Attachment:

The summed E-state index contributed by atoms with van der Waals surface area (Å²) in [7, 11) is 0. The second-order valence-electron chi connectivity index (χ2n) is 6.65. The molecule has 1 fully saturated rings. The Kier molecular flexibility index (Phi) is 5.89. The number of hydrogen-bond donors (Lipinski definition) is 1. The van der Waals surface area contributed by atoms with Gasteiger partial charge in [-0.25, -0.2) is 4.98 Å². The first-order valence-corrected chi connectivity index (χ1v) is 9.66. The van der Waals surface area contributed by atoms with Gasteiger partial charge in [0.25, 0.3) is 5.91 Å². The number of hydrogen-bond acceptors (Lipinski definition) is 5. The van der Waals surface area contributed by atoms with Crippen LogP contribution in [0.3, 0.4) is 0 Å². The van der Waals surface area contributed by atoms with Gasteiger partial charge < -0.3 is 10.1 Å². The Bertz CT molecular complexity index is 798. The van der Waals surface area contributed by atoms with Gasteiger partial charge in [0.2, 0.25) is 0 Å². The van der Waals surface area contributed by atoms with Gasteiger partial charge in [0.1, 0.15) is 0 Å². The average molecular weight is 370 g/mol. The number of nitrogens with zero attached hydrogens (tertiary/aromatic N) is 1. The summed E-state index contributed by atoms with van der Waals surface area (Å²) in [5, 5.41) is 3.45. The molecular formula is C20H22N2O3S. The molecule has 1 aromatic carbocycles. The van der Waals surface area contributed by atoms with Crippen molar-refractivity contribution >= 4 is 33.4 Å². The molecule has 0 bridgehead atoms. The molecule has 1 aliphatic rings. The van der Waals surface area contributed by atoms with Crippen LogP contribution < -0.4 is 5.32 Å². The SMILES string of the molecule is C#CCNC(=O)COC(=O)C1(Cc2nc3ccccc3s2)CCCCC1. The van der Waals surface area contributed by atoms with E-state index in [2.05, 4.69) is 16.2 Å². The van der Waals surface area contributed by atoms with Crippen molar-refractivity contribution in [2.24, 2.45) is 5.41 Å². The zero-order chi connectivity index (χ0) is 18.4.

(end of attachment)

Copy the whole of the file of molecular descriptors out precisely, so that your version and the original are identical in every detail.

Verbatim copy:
The summed E-state index contributed by atoms with van der Waals surface area (Å²) in [7, 11) is 0. The second-order valence-electron chi connectivity index (χ2n) is 6.65. The molecule has 1 fully saturated rings. The Kier molecular flexibility index (Phi) is 5.89. The number of hydrogen-bond donors (Lipinski definition) is 1. The van der Waals surface area contributed by atoms with Gasteiger partial charge in [-0.25, -0.2) is 4.98 Å². The first-order valence-corrected chi connectivity index (χ1v) is 9.66. The van der Waals surface area contributed by atoms with Gasteiger partial charge in [0.25, 0.3) is 5.91 Å². The number of hydrogen-bond acceptors (Lipinski definition) is 5. The van der Waals surface area contributed by atoms with Crippen LogP contribution in [0.3, 0.4) is 0 Å². The van der Waals surface area contributed by atoms with Gasteiger partial charge < -0.3 is 10.1 Å². The Bertz CT molecular complexity index is 798. The van der Waals surface area contributed by atoms with Gasteiger partial charge in [0.2, 0.25) is 0 Å². The van der Waals surface area contributed by atoms with Gasteiger partial charge in [0.1, 0.15) is 0 Å². The average molecular weight is 370 g/mol. The number of nitrogens with zero attached hydrogens (tertiary/aromatic N) is 1. The summed E-state index contributed by atoms with van der Waals surface area (Å²) in [5, 5.41) is 3.45. The molecular formula is C20H22N2O3S. The molecule has 1 aromatic carbocycles. The van der Waals surface area contributed by atoms with Crippen molar-refractivity contribution >= 4 is 33.4 Å². The molecule has 0 bridgehead atoms. The molecule has 1 aliphatic rings. The van der Waals surface area contributed by atoms with Crippen LogP contribution < -0.4 is 5.32 Å². The SMILES string of the molecule is C#CCNC(=O)COC(=O)C1(Cc2nc3ccccc3s2)CCCCC1. The van der Waals surface area contributed by atoms with E-state index in [2.05, 4.69) is 16.2 Å². The van der Waals surface area contributed by atoms with Crippen molar-refractivity contribution in [2.24, 2.45) is 5.41 Å². The zero-order chi connectivity index (χ0) is 18.4.